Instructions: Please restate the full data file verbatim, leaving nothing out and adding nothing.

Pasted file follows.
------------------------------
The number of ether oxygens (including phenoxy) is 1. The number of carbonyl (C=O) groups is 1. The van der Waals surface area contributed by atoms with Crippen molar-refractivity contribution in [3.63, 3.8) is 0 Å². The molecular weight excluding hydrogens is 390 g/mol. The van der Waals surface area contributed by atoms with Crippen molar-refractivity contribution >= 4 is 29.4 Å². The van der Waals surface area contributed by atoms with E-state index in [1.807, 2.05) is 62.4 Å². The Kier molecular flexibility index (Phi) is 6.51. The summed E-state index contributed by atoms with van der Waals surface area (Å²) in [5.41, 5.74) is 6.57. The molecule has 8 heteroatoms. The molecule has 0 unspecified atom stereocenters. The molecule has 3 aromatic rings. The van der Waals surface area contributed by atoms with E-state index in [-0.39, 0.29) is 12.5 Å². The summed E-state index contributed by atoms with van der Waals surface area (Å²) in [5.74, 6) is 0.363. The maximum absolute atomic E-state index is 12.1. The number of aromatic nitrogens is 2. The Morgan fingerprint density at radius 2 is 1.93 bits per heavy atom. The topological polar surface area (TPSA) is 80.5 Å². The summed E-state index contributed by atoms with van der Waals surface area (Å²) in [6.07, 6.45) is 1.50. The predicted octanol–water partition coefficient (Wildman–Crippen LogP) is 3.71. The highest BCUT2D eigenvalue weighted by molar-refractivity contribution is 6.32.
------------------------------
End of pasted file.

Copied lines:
The number of ether oxygens (including phenoxy) is 1. The number of carbonyl (C=O) groups is 1. The van der Waals surface area contributed by atoms with Crippen molar-refractivity contribution in [3.63, 3.8) is 0 Å². The molecular weight excluding hydrogens is 390 g/mol. The van der Waals surface area contributed by atoms with Crippen molar-refractivity contribution >= 4 is 29.4 Å². The van der Waals surface area contributed by atoms with E-state index in [1.807, 2.05) is 62.4 Å². The Kier molecular flexibility index (Phi) is 6.51. The summed E-state index contributed by atoms with van der Waals surface area (Å²) in [5.41, 5.74) is 6.57. The molecule has 8 heteroatoms. The molecule has 0 unspecified atom stereocenters. The molecule has 3 aromatic rings. The van der Waals surface area contributed by atoms with E-state index in [-0.39, 0.29) is 12.5 Å². The summed E-state index contributed by atoms with van der Waals surface area (Å²) in [5.74, 6) is 0.363. The maximum absolute atomic E-state index is 12.1. The number of aromatic nitrogens is 2. The Morgan fingerprint density at radius 2 is 1.93 bits per heavy atom. The topological polar surface area (TPSA) is 80.5 Å². The summed E-state index contributed by atoms with van der Waals surface area (Å²) in [6.07, 6.45) is 1.50. The predicted octanol–water partition coefficient (Wildman–Crippen LogP) is 3.71. The highest BCUT2D eigenvalue weighted by molar-refractivity contribution is 6.32.